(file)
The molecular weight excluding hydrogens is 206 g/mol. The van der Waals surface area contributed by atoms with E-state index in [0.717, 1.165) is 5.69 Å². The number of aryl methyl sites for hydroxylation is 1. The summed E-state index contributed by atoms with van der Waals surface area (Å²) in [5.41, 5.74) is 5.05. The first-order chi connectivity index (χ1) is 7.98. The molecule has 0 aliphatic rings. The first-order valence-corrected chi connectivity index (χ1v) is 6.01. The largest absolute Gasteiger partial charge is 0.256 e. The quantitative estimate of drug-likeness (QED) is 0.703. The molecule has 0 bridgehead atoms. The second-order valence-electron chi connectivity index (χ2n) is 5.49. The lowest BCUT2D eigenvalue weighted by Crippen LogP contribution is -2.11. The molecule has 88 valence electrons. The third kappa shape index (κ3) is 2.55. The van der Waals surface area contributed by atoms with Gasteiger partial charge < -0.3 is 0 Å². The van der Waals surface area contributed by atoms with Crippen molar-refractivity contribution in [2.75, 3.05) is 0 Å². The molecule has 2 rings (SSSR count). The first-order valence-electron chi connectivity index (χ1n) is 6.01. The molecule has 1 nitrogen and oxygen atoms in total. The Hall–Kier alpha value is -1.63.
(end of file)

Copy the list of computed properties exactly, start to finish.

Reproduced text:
The molecular weight excluding hydrogens is 206 g/mol. The van der Waals surface area contributed by atoms with E-state index in [0.717, 1.165) is 5.69 Å². The number of aryl methyl sites for hydroxylation is 1. The summed E-state index contributed by atoms with van der Waals surface area (Å²) in [5.41, 5.74) is 5.05. The first-order chi connectivity index (χ1) is 7.98. The molecule has 0 aliphatic rings. The first-order valence-corrected chi connectivity index (χ1v) is 6.01. The largest absolute Gasteiger partial charge is 0.256 e. The quantitative estimate of drug-likeness (QED) is 0.703. The molecule has 0 bridgehead atoms. The second-order valence-electron chi connectivity index (χ2n) is 5.49. The lowest BCUT2D eigenvalue weighted by Crippen LogP contribution is -2.11. The molecule has 88 valence electrons. The third kappa shape index (κ3) is 2.55. The van der Waals surface area contributed by atoms with Gasteiger partial charge < -0.3 is 0 Å². The van der Waals surface area contributed by atoms with Crippen molar-refractivity contribution in [2.75, 3.05) is 0 Å². The molecule has 2 rings (SSSR count). The first-order valence-electron chi connectivity index (χ1n) is 6.01. The molecule has 1 nitrogen and oxygen atoms in total. The Hall–Kier alpha value is -1.63.